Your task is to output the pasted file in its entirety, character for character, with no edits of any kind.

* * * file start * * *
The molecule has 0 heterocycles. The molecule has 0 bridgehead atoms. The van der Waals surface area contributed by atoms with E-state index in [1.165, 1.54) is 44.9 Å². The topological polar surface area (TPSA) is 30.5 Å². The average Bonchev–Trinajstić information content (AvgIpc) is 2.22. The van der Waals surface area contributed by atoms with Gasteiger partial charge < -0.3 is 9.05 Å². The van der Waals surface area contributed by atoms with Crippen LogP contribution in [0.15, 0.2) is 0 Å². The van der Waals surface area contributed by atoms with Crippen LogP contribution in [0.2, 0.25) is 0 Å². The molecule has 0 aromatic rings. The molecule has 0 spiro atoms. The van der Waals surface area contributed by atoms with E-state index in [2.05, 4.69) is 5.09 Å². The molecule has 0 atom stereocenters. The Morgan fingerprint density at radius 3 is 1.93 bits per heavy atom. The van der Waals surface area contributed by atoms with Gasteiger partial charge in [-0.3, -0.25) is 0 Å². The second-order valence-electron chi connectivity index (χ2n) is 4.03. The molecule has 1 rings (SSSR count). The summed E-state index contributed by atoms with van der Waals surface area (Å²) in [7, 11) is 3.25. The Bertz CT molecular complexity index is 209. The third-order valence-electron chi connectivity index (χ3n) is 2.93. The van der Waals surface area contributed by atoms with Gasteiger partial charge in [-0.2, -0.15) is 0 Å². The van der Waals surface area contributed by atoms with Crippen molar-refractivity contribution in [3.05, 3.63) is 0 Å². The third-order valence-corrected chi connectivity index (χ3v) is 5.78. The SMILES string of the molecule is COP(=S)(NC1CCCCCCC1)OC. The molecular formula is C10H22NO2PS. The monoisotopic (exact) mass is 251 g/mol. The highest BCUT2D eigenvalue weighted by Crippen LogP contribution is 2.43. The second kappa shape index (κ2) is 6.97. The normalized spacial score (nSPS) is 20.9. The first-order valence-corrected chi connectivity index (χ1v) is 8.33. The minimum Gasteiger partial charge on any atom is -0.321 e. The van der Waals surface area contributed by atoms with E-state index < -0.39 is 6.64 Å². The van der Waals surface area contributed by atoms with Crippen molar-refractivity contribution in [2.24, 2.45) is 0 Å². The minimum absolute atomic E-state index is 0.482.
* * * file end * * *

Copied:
The molecule has 0 heterocycles. The molecule has 0 bridgehead atoms. The van der Waals surface area contributed by atoms with E-state index in [1.165, 1.54) is 44.9 Å². The topological polar surface area (TPSA) is 30.5 Å². The average Bonchev–Trinajstić information content (AvgIpc) is 2.22. The van der Waals surface area contributed by atoms with Gasteiger partial charge < -0.3 is 9.05 Å². The van der Waals surface area contributed by atoms with Crippen LogP contribution in [0.15, 0.2) is 0 Å². The van der Waals surface area contributed by atoms with Crippen LogP contribution in [0.2, 0.25) is 0 Å². The molecule has 0 aromatic rings. The molecule has 0 spiro atoms. The van der Waals surface area contributed by atoms with E-state index in [2.05, 4.69) is 5.09 Å². The molecule has 0 atom stereocenters. The Morgan fingerprint density at radius 3 is 1.93 bits per heavy atom. The van der Waals surface area contributed by atoms with Gasteiger partial charge in [-0.3, -0.25) is 0 Å². The second-order valence-electron chi connectivity index (χ2n) is 4.03. The molecule has 1 rings (SSSR count). The summed E-state index contributed by atoms with van der Waals surface area (Å²) in [7, 11) is 3.25. The Bertz CT molecular complexity index is 209. The third-order valence-electron chi connectivity index (χ3n) is 2.93. The van der Waals surface area contributed by atoms with Gasteiger partial charge in [-0.2, -0.15) is 0 Å². The van der Waals surface area contributed by atoms with Crippen molar-refractivity contribution in [3.05, 3.63) is 0 Å². The third-order valence-corrected chi connectivity index (χ3v) is 5.78. The SMILES string of the molecule is COP(=S)(NC1CCCCCCC1)OC. The molecular formula is C10H22NO2PS. The monoisotopic (exact) mass is 251 g/mol. The highest BCUT2D eigenvalue weighted by Crippen LogP contribution is 2.43. The second kappa shape index (κ2) is 6.97. The normalized spacial score (nSPS) is 20.9. The first-order valence-corrected chi connectivity index (χ1v) is 8.33. The minimum Gasteiger partial charge on any atom is -0.321 e. The van der Waals surface area contributed by atoms with E-state index < -0.39 is 6.64 Å². The van der Waals surface area contributed by atoms with Crippen molar-refractivity contribution in [2.24, 2.45) is 0 Å². The minimum absolute atomic E-state index is 0.482.